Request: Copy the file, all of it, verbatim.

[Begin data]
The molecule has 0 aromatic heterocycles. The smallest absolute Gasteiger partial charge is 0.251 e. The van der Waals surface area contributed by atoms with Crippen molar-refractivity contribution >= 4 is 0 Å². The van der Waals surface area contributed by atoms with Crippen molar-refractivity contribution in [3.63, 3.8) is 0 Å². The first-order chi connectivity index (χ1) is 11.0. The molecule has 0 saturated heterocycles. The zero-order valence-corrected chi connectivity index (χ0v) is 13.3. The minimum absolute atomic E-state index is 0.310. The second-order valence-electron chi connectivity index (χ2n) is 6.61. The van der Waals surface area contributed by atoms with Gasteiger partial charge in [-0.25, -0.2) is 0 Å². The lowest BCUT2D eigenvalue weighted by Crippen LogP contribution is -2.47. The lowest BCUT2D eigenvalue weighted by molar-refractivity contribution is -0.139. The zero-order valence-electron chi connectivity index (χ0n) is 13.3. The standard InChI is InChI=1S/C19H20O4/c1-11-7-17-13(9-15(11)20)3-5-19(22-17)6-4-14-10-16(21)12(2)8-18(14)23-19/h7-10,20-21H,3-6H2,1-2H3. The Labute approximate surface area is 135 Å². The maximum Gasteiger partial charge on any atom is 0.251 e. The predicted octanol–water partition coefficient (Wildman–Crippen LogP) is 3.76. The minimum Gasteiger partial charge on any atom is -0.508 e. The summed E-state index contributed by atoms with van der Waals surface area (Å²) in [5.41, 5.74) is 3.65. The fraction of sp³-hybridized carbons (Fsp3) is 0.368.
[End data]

The molecule has 0 aromatic heterocycles. The smallest absolute Gasteiger partial charge is 0.251 e. The van der Waals surface area contributed by atoms with Crippen molar-refractivity contribution >= 4 is 0 Å². The van der Waals surface area contributed by atoms with Crippen molar-refractivity contribution in [3.63, 3.8) is 0 Å². The first-order chi connectivity index (χ1) is 11.0. The molecule has 0 saturated heterocycles. The zero-order valence-corrected chi connectivity index (χ0v) is 13.3. The minimum absolute atomic E-state index is 0.310. The second-order valence-electron chi connectivity index (χ2n) is 6.61. The van der Waals surface area contributed by atoms with Gasteiger partial charge in [-0.25, -0.2) is 0 Å². The lowest BCUT2D eigenvalue weighted by Crippen LogP contribution is -2.47. The lowest BCUT2D eigenvalue weighted by molar-refractivity contribution is -0.139. The zero-order valence-electron chi connectivity index (χ0n) is 13.3. The standard InChI is InChI=1S/C19H20O4/c1-11-7-17-13(9-15(11)20)3-5-19(22-17)6-4-14-10-16(21)12(2)8-18(14)23-19/h7-10,20-21H,3-6H2,1-2H3. The Labute approximate surface area is 135 Å². The maximum Gasteiger partial charge on any atom is 0.251 e. The predicted octanol–water partition coefficient (Wildman–Crippen LogP) is 3.76. The minimum Gasteiger partial charge on any atom is -0.508 e. The summed E-state index contributed by atoms with van der Waals surface area (Å²) in [5.41, 5.74) is 3.65. The fraction of sp³-hybridized carbons (Fsp3) is 0.368.